Originally from the Courier Post, written together with Phil Dunn
CAMDEN – At LEAP Academy University Charter School in Camden, planning for college begins in preschool.
LEAP founder Gloria Bonilla-Santiago described her ideology of promoting college from birth to graduation as “the pipeline,” and so far the plan is paying off. On Friday, the entire class of 2013 — 60 students — will graduate with plans to attend college in the fall. It is the ninth consecutive LEAP Academy class to meet the goal.
“The kids are the focus for me … ” said Bonilla-Santiago, also the school’s board chairwoman. “They are the most resilient students I ever met.”
Amira McFarland, 18, will walk on stage Friday as valedictorian. Though the East Camden resident said she was ready to graduate, she will miss her time at LEAP.
“It’s the LEAP experience,” added McFarland, who will attend Rutgers University as a biology major. “You can’t really explain it.”
With about 1,300 students in grades kindergarten through 12, LEAP Academy is the largest charter school in New Jersey. The school has five campuses on Cooper Street in Camden and an Early Learning Research Academy sponsored by Rutgers, where the “pipeline” to college begins.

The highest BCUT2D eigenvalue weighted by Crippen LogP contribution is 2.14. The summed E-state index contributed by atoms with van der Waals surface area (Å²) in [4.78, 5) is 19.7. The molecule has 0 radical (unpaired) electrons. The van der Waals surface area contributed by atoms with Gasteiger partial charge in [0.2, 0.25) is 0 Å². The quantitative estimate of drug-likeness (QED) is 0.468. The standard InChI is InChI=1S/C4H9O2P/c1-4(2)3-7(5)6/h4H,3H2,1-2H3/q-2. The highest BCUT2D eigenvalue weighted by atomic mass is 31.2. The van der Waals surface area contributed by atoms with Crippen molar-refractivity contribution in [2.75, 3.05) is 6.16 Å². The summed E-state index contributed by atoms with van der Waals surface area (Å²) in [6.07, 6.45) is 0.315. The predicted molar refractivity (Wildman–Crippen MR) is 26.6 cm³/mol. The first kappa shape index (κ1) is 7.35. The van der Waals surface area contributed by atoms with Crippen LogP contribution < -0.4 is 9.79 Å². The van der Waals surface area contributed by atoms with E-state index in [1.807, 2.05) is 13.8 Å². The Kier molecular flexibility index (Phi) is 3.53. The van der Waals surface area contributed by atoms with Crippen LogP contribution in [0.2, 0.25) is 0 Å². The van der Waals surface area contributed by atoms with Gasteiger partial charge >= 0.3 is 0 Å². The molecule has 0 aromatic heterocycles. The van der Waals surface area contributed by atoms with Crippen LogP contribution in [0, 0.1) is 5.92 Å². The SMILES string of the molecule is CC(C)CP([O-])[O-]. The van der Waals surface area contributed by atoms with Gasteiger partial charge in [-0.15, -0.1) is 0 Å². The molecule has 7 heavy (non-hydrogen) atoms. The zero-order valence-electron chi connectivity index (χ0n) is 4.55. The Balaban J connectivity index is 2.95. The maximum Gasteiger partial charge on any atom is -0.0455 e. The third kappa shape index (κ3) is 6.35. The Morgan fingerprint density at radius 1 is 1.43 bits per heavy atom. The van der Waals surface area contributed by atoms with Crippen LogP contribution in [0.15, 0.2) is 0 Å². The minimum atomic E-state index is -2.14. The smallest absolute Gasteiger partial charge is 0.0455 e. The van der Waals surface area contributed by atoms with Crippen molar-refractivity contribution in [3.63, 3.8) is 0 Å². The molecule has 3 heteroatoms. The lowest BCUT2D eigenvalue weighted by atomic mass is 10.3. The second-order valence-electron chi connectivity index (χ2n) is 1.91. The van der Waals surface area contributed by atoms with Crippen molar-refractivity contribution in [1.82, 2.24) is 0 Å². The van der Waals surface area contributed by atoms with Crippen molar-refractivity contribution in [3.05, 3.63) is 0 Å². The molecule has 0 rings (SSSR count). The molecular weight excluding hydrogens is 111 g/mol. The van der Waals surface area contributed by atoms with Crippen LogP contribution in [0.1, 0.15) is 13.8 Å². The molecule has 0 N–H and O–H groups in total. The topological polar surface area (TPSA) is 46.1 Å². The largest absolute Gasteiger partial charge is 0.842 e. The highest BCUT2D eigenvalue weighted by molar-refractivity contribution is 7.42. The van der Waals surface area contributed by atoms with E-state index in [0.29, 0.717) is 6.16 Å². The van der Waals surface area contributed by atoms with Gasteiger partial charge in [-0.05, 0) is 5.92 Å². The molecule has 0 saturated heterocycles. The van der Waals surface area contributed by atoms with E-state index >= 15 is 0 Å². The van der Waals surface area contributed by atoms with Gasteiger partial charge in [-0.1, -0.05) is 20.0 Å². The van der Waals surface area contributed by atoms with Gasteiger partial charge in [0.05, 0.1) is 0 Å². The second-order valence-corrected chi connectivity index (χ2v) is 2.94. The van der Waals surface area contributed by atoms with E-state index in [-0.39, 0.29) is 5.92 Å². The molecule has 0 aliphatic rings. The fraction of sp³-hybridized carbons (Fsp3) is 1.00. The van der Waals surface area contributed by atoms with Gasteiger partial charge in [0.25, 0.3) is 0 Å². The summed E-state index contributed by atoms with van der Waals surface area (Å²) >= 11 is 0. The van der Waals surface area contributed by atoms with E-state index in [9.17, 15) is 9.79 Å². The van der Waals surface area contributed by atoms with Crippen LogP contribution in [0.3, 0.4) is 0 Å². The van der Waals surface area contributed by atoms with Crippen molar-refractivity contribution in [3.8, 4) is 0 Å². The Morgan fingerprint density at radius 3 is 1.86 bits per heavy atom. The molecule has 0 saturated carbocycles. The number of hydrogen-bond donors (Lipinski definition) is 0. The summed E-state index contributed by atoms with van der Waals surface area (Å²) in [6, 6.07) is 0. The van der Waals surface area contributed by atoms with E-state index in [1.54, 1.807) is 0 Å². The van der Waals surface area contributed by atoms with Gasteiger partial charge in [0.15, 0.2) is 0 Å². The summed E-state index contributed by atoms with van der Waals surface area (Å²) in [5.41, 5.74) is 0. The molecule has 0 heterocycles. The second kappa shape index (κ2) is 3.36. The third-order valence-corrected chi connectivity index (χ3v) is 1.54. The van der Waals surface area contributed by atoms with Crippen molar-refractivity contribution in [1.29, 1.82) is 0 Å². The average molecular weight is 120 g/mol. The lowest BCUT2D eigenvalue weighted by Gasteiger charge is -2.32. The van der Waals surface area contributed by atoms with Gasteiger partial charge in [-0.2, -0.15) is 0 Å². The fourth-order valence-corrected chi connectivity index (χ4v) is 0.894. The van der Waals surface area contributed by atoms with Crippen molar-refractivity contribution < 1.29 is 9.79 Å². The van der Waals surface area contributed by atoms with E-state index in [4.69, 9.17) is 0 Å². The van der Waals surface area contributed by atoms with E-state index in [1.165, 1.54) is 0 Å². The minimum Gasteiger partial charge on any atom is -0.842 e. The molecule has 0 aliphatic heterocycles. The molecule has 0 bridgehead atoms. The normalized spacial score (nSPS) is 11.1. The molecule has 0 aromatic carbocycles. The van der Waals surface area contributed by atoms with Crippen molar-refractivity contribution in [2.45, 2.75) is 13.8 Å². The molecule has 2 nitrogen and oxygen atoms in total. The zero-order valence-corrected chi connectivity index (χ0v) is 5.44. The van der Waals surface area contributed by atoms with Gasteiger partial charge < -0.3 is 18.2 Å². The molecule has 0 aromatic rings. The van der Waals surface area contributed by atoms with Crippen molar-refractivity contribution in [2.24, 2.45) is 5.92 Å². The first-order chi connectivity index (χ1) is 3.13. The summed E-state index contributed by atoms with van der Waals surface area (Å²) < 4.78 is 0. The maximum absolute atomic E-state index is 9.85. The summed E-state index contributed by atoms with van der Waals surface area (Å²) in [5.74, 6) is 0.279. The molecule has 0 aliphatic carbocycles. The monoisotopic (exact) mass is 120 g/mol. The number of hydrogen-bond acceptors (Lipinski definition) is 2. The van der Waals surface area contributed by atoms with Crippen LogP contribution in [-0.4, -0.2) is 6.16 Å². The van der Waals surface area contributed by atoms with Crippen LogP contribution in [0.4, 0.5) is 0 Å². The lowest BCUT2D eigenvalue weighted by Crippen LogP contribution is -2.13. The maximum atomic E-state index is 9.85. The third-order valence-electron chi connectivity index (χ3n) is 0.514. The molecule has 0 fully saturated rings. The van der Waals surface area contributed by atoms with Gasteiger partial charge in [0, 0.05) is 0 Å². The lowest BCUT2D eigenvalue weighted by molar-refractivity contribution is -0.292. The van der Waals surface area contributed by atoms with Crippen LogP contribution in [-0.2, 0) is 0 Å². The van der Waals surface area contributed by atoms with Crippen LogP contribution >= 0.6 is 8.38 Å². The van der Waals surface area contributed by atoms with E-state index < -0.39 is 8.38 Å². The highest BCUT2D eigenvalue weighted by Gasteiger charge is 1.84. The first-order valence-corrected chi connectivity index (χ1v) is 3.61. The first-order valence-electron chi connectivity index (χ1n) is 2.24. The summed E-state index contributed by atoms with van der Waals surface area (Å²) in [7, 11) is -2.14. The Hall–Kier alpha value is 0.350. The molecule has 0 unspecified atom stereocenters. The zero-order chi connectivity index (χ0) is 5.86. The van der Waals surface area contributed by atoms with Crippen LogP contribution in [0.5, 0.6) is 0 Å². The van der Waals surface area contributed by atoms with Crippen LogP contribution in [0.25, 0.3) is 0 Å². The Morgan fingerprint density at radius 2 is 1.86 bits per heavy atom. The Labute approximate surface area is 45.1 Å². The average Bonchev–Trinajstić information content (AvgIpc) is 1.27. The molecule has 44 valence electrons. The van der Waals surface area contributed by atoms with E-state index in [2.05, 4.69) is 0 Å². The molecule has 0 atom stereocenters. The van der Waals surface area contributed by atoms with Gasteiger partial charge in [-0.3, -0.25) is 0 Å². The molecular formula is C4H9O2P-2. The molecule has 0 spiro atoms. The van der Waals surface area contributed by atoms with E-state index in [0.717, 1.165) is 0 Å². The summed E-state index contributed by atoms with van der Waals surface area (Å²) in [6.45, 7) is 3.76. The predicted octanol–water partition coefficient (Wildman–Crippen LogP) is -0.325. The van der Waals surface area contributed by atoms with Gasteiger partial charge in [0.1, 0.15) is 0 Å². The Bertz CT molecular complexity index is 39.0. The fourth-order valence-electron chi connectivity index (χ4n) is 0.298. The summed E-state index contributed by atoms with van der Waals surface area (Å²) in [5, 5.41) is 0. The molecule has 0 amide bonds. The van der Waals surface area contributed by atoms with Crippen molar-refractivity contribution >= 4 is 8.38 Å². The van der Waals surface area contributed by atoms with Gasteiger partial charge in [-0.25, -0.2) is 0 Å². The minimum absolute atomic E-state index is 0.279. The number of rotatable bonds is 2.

Bonilla-Santiago said each school also has a college access center, a place students can get help with college applications or filling out the FAFSA (Free Application for Federal Student Aid). The ultimate goal is to get students in a college mindset at a young age.
“If you take a Camden student and give them the right tools, they’ll run with it.”
Jaleel Mason of North Camden is ready to run. The 18-year-old will study mechanical engineering at Temple University this fall and hopes to return to the city as a positive role model.
Robert Ransom Jr. is a 2009 graduate of LEAP and just finished his bachelor’s in political science at Howard University. He will be LEAP’s commencement speaker Friday.
Ransom has returned to the city to pursue a law degree at Rutgers-Camden.
“I am hoping to deliver a message that will emphasize the importance of returning to your community to invest in the endeavors that contributed to your academic and professional success,” he said.
Moises Urena, 18, is going to Rutgers University for electrical engineering. The East Camden resident transferred to LEAP Academy in the middle of third grade and quickly found a home there.
“At first, I wasn’t happy, but I’m glad I came,” he recalled.
When asked about graduation, McFarland admitted she was nervous about giving a speech and Urena acknowledged his LEAP memories might bring him to tears.
But Mason has his eye on the future.
“I always try to look forward. Everything after this matters.”